Let's remember oficially the art by AI can't be protected by trademark or copyright, but I guess we could create a public domain (pictures)-library to be shared. And why not in B&DBeyond? It would be like promotion.
Have you thought about AI-art with the style of Elmore, Jeff Easley or Clyde Cadwell?
Isn't it ironic? The look of "Dark Sun" can't be imitated easily by AI. And AI can't imitate completely monsters with special look, for example the D&D dragons, with specific shape of hors or crests.
Some times I imagine an epic fight scene using a VTT or a machinima video, and then the 3D-CGI is transformed by AI into a 2D. Or using webcomics could be created like this.
Other point is the potential danger of NsfW art, for example a picture of a female gobling ranger... who has lost the top of the chainmail bikini in a fight against a monster with tentacles...
Used Bing to try and create a modern version of Mammon from his depiction in the 1e MM 2.
“Mammon is a red-gold color, and his scaled wings gleam like rubies. His form is bloated and soft looking, but Mammon is very strong. He is otherwise typically diabolic in appearance.”
Was that the extent of the prompts to generate the art?! I haven't messed with AI art yet, but is pretty amazing if this is 100% AI generated. It doesn't have the tell-tale hand or teeth issues usually found in AI art. Scary good really.
It does have slight issues, e.g. the disintegrating armored fighter in the lich pic only has three fingers and a thumb, which looks like it's facing the wrong way. Subtle issues, but still somewhat unlikely for a real artist to get wrong. At this rate, DALL-E 4 will probably be nearly indistinguishable with just a couple passes.
Also: I am suitably impressed with its ability to depict non-human characters! Dragonborn, if properly described, actually look like dragonborn. It struggles a bit with specific races (e.g. getting it to actually show hrothgar, not elezen or miqo'te or FRIGGIN TIEFLINGS is a pain). But it's still a massive improvement over the "oh dear god what is that THING" I'm used to from other image generator stuff.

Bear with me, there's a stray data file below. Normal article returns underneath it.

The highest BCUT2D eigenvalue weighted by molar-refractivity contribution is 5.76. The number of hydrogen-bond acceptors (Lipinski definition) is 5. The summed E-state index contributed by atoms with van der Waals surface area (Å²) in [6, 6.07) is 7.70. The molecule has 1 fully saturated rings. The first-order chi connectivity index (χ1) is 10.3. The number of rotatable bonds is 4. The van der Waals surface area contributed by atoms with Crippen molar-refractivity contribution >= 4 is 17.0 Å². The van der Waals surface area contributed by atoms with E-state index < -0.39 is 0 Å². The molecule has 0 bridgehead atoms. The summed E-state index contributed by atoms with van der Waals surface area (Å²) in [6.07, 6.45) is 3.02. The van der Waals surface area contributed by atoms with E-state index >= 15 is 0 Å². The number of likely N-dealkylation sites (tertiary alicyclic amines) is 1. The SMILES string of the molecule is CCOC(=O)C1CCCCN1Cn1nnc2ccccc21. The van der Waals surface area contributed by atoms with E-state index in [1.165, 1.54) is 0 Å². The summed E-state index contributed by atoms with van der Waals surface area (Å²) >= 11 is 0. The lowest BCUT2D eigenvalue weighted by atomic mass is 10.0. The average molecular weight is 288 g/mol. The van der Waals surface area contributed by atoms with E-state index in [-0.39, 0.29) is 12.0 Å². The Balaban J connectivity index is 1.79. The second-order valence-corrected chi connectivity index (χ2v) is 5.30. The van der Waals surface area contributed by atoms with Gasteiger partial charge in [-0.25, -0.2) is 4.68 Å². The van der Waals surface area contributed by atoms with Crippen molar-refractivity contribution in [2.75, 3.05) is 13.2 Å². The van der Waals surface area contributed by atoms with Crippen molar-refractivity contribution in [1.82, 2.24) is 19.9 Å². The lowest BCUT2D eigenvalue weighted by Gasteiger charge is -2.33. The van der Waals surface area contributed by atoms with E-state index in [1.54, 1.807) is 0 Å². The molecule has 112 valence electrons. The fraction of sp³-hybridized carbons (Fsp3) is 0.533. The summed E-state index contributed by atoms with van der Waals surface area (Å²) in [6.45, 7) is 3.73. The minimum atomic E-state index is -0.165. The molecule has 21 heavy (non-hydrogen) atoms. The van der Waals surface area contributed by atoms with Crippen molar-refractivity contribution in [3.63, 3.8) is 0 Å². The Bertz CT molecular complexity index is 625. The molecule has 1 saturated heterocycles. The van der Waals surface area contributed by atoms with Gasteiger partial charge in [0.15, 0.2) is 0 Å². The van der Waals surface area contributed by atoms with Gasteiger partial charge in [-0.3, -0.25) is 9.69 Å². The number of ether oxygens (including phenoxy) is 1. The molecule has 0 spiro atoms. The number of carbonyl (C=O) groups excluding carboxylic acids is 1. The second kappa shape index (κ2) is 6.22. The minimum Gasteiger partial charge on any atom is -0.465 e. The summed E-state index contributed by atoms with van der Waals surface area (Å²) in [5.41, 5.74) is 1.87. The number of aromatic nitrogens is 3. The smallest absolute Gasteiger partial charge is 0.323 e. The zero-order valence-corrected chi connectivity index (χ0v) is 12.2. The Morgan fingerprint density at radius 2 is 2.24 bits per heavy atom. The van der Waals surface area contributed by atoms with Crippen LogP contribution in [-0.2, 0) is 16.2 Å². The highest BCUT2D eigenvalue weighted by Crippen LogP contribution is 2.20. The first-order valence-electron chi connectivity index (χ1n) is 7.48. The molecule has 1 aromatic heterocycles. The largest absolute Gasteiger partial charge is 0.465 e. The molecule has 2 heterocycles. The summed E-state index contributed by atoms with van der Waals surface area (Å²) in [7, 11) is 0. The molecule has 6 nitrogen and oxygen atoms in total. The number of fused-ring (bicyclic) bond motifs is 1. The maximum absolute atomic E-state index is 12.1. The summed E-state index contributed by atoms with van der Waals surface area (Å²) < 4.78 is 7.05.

E.g., I gave it a prompt describing Tenryu Shen, the "dragonborn" priest NPC from my Dungeon World game, and it gave me something truly impressive for one of the four images. (The others all had serious faults; the first image, however, was almost perfect, it just has one finger on each hand being overly long.)
That is questionable. First off, trademark law doesn't usually relate to images, and when it does it doesn't matter how the image was created.
Furtermore, you can modify an AI generated image by hand to create a derivative work that is eligible for copyright protection. And for art generated from detailed, descriptive prompts like the ones posted in this thread, on could argue that the AI art itself is a derivative work of the prompt, which would mean it can't be used without permission from the prompt author.
This is still very much uncharted legal territory, so it's best to be cautious until things are more settled;
Don't assume that you'll be able to prevent others from copying your AI generated images
Don't copy AI images others have made unless you have their permission.
If the AI generator service you're using has terms prohibiting commercial usage or the like, assume they'll be able to enforce those terms.
Taking care now reduces the chance that you'll be the one paying lawyer fees to determine one of the landmark cases regarding AI art and copyright law.
Especially when you are not, as I suspect is Luiscarlos17f's case, not living in the jurisdiction that, tentatively and in difficult to generalize decisions, deemed some AI art unprotected by copyright. Knowing that in some US state it's OK to take a gun to do some shopping at the mall won't convince an Italian cop that it's OK if one does that in the street of Milan or Rome...
I think you’re thinking small here, where bespoke art is largely something that appears in published products. One-shot prompting isn’t quite there yet, but I’m looking forward to when Discord bots can just provide a running series of illustrations to anyone’s game, likely informed by fine-tuned reference images prompted/selected by players and GMs.